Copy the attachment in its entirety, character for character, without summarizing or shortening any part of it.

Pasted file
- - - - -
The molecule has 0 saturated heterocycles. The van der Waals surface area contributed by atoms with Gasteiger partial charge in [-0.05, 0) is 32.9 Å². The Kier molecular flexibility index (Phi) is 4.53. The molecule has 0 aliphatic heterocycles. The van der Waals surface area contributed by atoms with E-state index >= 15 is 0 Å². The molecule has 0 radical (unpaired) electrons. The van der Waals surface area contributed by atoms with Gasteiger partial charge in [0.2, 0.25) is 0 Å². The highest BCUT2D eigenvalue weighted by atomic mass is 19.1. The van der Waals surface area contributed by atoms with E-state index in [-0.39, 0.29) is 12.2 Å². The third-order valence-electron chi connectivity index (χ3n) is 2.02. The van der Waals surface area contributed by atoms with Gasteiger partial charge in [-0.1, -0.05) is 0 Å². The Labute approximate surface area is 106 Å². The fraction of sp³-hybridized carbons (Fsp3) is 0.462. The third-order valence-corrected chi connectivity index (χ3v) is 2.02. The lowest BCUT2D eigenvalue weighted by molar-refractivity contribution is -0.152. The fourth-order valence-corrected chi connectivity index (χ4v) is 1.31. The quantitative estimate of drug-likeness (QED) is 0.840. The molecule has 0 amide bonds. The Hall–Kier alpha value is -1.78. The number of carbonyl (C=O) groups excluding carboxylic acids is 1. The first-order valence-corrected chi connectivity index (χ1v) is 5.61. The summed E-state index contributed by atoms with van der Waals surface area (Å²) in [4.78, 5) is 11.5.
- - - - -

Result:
The molecule has 0 saturated heterocycles. The van der Waals surface area contributed by atoms with Gasteiger partial charge in [-0.05, 0) is 32.9 Å². The Kier molecular flexibility index (Phi) is 4.53. The molecule has 0 aliphatic heterocycles. The van der Waals surface area contributed by atoms with E-state index >= 15 is 0 Å². The molecule has 0 radical (unpaired) electrons. The van der Waals surface area contributed by atoms with Gasteiger partial charge in [0.2, 0.25) is 0 Å². The highest BCUT2D eigenvalue weighted by atomic mass is 19.1. The van der Waals surface area contributed by atoms with E-state index in [-0.39, 0.29) is 12.2 Å². The third-order valence-electron chi connectivity index (χ3n) is 2.02. The van der Waals surface area contributed by atoms with Gasteiger partial charge in [-0.1, -0.05) is 0 Å². The Labute approximate surface area is 106 Å². The fraction of sp³-hybridized carbons (Fsp3) is 0.462. The third-order valence-corrected chi connectivity index (χ3v) is 2.02. The lowest BCUT2D eigenvalue weighted by molar-refractivity contribution is -0.152. The fourth-order valence-corrected chi connectivity index (χ4v) is 1.31. The quantitative estimate of drug-likeness (QED) is 0.840. The molecule has 0 amide bonds. The Hall–Kier alpha value is -1.78. The number of carbonyl (C=O) groups excluding carboxylic acids is 1. The first-order valence-corrected chi connectivity index (χ1v) is 5.61. The summed E-state index contributed by atoms with van der Waals surface area (Å²) in [4.78, 5) is 11.5.